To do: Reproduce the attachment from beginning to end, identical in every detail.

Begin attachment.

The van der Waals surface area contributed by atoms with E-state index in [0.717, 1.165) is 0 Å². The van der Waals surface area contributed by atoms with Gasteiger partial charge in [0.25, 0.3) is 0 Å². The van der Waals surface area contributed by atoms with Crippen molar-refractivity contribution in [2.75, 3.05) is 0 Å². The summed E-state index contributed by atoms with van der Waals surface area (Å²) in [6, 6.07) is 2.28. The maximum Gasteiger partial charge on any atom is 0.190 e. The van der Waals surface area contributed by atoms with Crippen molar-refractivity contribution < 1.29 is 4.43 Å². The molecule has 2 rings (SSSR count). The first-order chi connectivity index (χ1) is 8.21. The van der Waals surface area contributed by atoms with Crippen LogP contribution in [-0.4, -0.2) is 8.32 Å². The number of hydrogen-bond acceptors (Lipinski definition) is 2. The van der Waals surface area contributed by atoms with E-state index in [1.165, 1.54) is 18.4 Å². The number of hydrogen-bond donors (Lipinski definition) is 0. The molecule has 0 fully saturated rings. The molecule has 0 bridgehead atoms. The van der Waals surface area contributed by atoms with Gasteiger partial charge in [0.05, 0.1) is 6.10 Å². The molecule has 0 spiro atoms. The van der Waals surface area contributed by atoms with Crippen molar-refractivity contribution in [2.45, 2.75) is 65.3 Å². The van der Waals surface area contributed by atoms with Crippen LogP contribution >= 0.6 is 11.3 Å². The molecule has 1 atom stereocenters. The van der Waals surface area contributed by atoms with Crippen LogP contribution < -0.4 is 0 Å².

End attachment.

The van der Waals surface area contributed by atoms with E-state index in [0.717, 1.165) is 0 Å². The van der Waals surface area contributed by atoms with Gasteiger partial charge in [0.25, 0.3) is 0 Å². The van der Waals surface area contributed by atoms with Crippen molar-refractivity contribution in [2.75, 3.05) is 0 Å². The summed E-state index contributed by atoms with van der Waals surface area (Å²) in [6, 6.07) is 2.28. The maximum Gasteiger partial charge on any atom is 0.190 e. The van der Waals surface area contributed by atoms with Crippen molar-refractivity contribution < 1.29 is 4.43 Å². The molecule has 2 rings (SSSR count). The first-order chi connectivity index (χ1) is 8.21. The van der Waals surface area contributed by atoms with Crippen LogP contribution in [-0.4, -0.2) is 8.32 Å². The number of hydrogen-bond acceptors (Lipinski definition) is 2. The van der Waals surface area contributed by atoms with E-state index in [1.165, 1.54) is 18.4 Å². The number of hydrogen-bond donors (Lipinski definition) is 0. The molecule has 0 fully saturated rings. The molecule has 0 bridgehead atoms. The van der Waals surface area contributed by atoms with Gasteiger partial charge in [0.05, 0.1) is 6.10 Å². The molecule has 0 spiro atoms. The van der Waals surface area contributed by atoms with Crippen molar-refractivity contribution in [2.45, 2.75) is 65.3 Å². The van der Waals surface area contributed by atoms with Crippen LogP contribution >= 0.6 is 11.3 Å². The molecule has 1 atom stereocenters. The van der Waals surface area contributed by atoms with Crippen LogP contribution < -0.4 is 0 Å².